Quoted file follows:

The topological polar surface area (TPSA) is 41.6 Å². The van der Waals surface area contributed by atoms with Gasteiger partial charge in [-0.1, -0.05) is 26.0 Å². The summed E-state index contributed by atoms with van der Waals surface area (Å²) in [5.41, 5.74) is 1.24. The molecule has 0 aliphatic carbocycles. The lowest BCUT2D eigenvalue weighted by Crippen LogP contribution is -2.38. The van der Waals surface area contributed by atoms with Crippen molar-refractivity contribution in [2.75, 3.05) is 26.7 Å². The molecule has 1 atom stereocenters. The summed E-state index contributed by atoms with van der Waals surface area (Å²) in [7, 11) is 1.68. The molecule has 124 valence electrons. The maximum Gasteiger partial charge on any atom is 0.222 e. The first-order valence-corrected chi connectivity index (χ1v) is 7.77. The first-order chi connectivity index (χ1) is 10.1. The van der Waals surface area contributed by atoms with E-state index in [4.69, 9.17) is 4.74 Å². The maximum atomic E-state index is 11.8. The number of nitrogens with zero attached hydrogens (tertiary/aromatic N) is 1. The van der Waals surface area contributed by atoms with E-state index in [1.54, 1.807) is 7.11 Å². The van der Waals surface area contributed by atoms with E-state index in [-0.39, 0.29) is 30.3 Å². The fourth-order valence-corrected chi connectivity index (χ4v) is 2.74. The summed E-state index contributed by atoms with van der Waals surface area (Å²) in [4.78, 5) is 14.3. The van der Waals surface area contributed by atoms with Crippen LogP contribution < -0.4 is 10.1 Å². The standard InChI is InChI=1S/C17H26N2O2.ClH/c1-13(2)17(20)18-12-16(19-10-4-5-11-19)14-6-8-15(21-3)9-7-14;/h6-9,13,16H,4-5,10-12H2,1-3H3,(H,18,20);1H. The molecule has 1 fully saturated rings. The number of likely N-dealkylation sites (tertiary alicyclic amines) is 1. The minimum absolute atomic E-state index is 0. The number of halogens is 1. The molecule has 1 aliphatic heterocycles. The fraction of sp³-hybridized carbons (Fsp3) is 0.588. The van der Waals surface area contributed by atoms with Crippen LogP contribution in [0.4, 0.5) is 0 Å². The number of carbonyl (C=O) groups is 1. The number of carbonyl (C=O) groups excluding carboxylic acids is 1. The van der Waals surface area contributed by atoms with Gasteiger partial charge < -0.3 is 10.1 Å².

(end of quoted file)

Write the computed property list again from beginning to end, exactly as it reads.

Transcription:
The topological polar surface area (TPSA) is 41.6 Å². The van der Waals surface area contributed by atoms with Gasteiger partial charge in [-0.1, -0.05) is 26.0 Å². The summed E-state index contributed by atoms with van der Waals surface area (Å²) in [5.41, 5.74) is 1.24. The molecule has 0 aliphatic carbocycles. The lowest BCUT2D eigenvalue weighted by Crippen LogP contribution is -2.38. The van der Waals surface area contributed by atoms with Crippen molar-refractivity contribution in [2.75, 3.05) is 26.7 Å². The molecule has 1 atom stereocenters. The summed E-state index contributed by atoms with van der Waals surface area (Å²) in [7, 11) is 1.68. The molecule has 124 valence electrons. The maximum Gasteiger partial charge on any atom is 0.222 e. The first-order valence-corrected chi connectivity index (χ1v) is 7.77. The first-order chi connectivity index (χ1) is 10.1. The van der Waals surface area contributed by atoms with E-state index in [4.69, 9.17) is 4.74 Å². The maximum atomic E-state index is 11.8. The number of nitrogens with zero attached hydrogens (tertiary/aromatic N) is 1. The van der Waals surface area contributed by atoms with E-state index in [1.54, 1.807) is 7.11 Å². The van der Waals surface area contributed by atoms with E-state index in [-0.39, 0.29) is 30.3 Å². The fourth-order valence-corrected chi connectivity index (χ4v) is 2.74. The summed E-state index contributed by atoms with van der Waals surface area (Å²) in [4.78, 5) is 14.3. The van der Waals surface area contributed by atoms with Crippen LogP contribution < -0.4 is 10.1 Å². The standard InChI is InChI=1S/C17H26N2O2.ClH/c1-13(2)17(20)18-12-16(19-10-4-5-11-19)14-6-8-15(21-3)9-7-14;/h6-9,13,16H,4-5,10-12H2,1-3H3,(H,18,20);1H. The molecule has 1 fully saturated rings. The number of likely N-dealkylation sites (tertiary alicyclic amines) is 1. The minimum absolute atomic E-state index is 0. The number of halogens is 1. The molecule has 1 aliphatic heterocycles. The fraction of sp³-hybridized carbons (Fsp3) is 0.588. The van der Waals surface area contributed by atoms with Crippen LogP contribution in [0.4, 0.5) is 0 Å². The number of carbonyl (C=O) groups is 1. The number of carbonyl (C=O) groups excluding carboxylic acids is 1. The van der Waals surface area contributed by atoms with Gasteiger partial charge < -0.3 is 10.1 Å².